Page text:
and that every nation be conceded the right to apply, within

1980-1981

J

KEMALISM

35

its own confines and with due regard

for its own peculiar

conditions, the generally

accepted ideas as to world econo-

mic prosperity.

IV

it is true that many of Mustafa

Kemal Atatürk's

steps


forward

were seen in the Westem

family of nations,

For


istance,

the concept of republicanism

was bound up with

the Greek and Roman republics.

For centuries,

the struggle

of the city-states for freedom

had kept the republican

idea

alive. In the age when Latin was the language

of the cul-

tured people, the Roman example had even greater

effect.

The Medieval doctrine

was, of course, monarchic.

But the


br8ak

up of Medieval

universalism

opened


the way

for


republicanism.

Both the Renaissance

and the Reformation

were important

for the revival of the republican

ideology.

Numerous

republican

strains

may


be

traced


from

the


English Puritan

to the American

Declaration

of the Inde-

pendence. And the ideas of

1789


claimed universal

validity.

It is also true that the ideas of revolution

first appeared

in

the


American

colonies


and

in

Europe.

Nationalism,

as

expressed

in Montesquieu's

writings


and

the French

En-

lightenment

or Volhsgeist

of the German

romanticists

be-


long to the West. The modem origins of secularism

should


also be traced to the later Middle Ages of Westem

Europe.


And the first examples

of secular

administrations

can be


found in the early American

states. The original

home of

populist


ideas as well as the interventionist

welfare


state

is also in Europe.

But the Turks

considered

Westernization

as synony-

mous

with


modernization

and


"becoming

civilised".

The

aim was to bring the Turkish society to the level of contem-

porary civilisation and culture. Atatürk

aspired a new folk,

with a rational

outlook, characteristic

of our age. He was

imbued with goals of a series of transformations

that inclu-

ded full independence,

economic

development,

industrial

take off, the rule of scientific method over thinking,

effec-

tive and honest government

and the amalgamation

of de-


mocratic

education

with republicanism.

36

THE TURKISH YEARBOOK

i

VOL. XX


To become contemporary

meant foremost the maturing

of the economic structure

and the advancement

of indust-

rial


enterprises.

But


no economic

progress


serving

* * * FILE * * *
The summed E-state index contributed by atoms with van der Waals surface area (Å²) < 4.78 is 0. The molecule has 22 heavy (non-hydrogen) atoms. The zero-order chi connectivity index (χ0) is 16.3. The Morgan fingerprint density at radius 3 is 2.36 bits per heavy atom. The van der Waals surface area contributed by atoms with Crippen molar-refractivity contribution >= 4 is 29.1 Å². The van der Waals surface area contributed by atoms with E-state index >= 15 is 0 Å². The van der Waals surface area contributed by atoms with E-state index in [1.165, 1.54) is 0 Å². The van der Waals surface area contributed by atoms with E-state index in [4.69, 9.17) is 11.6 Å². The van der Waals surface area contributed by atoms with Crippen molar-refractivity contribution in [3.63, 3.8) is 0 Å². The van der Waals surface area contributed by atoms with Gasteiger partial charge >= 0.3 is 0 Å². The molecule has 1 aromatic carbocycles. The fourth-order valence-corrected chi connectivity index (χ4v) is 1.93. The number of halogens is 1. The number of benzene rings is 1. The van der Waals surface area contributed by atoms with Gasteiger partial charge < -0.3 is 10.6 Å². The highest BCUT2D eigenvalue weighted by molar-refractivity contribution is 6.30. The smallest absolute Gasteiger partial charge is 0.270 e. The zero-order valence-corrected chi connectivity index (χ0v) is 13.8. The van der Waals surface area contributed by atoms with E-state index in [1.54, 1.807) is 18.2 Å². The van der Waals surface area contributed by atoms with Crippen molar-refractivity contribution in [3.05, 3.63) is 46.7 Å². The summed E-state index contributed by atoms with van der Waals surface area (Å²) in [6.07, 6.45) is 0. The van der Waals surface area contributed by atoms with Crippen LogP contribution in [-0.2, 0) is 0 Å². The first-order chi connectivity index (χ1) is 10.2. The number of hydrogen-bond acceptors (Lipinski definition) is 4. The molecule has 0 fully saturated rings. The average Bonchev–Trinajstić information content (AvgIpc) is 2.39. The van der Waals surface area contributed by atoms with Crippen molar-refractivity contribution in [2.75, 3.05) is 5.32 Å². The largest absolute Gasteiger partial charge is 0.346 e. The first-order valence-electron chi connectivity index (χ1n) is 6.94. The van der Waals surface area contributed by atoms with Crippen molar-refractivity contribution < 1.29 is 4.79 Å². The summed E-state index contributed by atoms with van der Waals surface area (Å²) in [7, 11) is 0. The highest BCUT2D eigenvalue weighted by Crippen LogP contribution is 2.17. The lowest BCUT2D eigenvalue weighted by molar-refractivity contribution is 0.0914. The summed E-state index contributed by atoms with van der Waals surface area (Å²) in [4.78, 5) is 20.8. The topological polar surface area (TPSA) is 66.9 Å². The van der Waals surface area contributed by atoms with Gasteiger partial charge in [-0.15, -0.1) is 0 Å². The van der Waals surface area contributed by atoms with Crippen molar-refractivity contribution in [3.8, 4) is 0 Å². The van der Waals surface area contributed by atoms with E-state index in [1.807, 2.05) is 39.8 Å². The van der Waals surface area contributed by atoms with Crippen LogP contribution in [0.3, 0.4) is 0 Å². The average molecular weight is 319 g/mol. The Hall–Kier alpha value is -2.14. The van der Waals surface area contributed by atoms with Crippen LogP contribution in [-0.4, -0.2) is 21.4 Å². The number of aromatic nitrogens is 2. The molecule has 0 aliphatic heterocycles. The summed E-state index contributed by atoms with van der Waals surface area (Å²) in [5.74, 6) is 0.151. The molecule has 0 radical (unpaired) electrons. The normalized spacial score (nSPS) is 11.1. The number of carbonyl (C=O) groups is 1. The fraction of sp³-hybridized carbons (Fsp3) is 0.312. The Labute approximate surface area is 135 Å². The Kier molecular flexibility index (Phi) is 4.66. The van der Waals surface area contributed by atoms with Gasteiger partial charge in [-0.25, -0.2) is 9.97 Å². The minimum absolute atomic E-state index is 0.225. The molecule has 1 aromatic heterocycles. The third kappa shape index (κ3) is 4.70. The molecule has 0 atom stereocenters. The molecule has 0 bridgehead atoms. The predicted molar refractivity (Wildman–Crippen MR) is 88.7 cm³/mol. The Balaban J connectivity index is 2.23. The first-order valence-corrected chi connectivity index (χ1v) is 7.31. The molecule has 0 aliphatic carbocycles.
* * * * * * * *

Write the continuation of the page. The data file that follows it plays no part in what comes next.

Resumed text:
the


nation as a whole was possible without the full independen-

ce of the country. Atatürk knew that there would be foreign

interests

wishing


to intercede

once


they

were conceded

some sort of political or economic presence in the life of the

nation. The remodeling of a society on such an independent

course necessitated

trust


in the principles

of science. The

re-styling of human

relations

could no longer be based on

superstition,

but

the recognition

of the right of science,

culture and arts to rest on independent

thinking.

Such was


alsa the philosophy

of education

during the Atatürk

era.


Modernization

is, of course. not a geographical

term;

it is the totality

of socio-economic structure.

History teac-

hes us that civilisation was never und er the monopoly of a

single nation. When Julius Caesar referred

to the cannibals

in northern

France,

China in the Far East and India

in

South Asia were enjoying a magnificent

civilisation. When

Europe was buried in the obscurities of the Dark Ages, Isla-

mic civilisation had aIready offered to the cultuı;:e of man-

kind AviCenna and Averrhoes.

Similarly. a group of Wes-

tern European

states held the torch of enlightenment

du-


ring a particular

stage of histarical

development.

Wester-


nization.

if express ed politically,

may

mean the idea

of

democraey

Cin the sense of parliamentary

and party

go-

vernment)

and sovereignty

Cin the sense of subordination

of all government

organs


to a sovereign

state);


economi-

cally, it may indicate the substitution

of the factory for the

hand loom and home craft.

But the correct

evaluation

of the West depends,

like


many other

things,


on the

acceptance

of contradictions

within


it. Such omissions, otherwise,

put


us in no better

pasition


than

the blind

men who attempt

to define

an

elephant,

each touching its trunk, leg or tail. The definition

of anything,

as amatter

of fact. rests not only on its com-

posing factors,

but


alsa on elements

which


exert

an İn-


fluence changing its characteristics,

personality

or identity.

Just like a tree has the capacity to turn into coal and earth



1980-1981

ı

KEMALISM

37

as being composed of stems and leaves, the Westem

society

too gathers